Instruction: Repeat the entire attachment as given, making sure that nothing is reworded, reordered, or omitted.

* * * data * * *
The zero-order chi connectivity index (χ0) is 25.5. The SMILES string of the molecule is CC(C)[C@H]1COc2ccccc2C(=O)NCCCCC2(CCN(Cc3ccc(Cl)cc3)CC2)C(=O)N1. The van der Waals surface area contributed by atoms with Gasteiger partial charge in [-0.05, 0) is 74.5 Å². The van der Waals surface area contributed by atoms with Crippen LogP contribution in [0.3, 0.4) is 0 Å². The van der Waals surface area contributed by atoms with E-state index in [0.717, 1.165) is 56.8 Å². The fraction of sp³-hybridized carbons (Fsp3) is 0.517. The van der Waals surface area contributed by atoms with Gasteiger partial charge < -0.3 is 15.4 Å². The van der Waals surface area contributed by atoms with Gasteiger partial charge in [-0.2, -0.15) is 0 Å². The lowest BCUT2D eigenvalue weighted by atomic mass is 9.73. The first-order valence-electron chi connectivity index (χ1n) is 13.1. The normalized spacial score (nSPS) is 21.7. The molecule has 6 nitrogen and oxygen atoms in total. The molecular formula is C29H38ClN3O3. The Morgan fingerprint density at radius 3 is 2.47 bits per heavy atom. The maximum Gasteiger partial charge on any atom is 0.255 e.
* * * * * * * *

The zero-order chi connectivity index (χ0) is 25.5. The SMILES string of the molecule is CC(C)[C@H]1COc2ccccc2C(=O)NCCCCC2(CCN(Cc3ccc(Cl)cc3)CC2)C(=O)N1. The van der Waals surface area contributed by atoms with Gasteiger partial charge in [-0.05, 0) is 74.5 Å². The van der Waals surface area contributed by atoms with Crippen LogP contribution in [0.3, 0.4) is 0 Å². The van der Waals surface area contributed by atoms with E-state index in [0.717, 1.165) is 56.8 Å². The fraction of sp³-hybridized carbons (Fsp3) is 0.517. The van der Waals surface area contributed by atoms with Gasteiger partial charge < -0.3 is 15.4 Å². The van der Waals surface area contributed by atoms with Gasteiger partial charge in [-0.2, -0.15) is 0 Å². The lowest BCUT2D eigenvalue weighted by atomic mass is 9.73. The first-order valence-electron chi connectivity index (χ1n) is 13.1. The normalized spacial score (nSPS) is 21.7. The molecule has 6 nitrogen and oxygen atoms in total. The molecular formula is C29H38ClN3O3. The Morgan fingerprint density at radius 3 is 2.47 bits per heavy atom. The maximum Gasteiger partial charge on any atom is 0.255 e.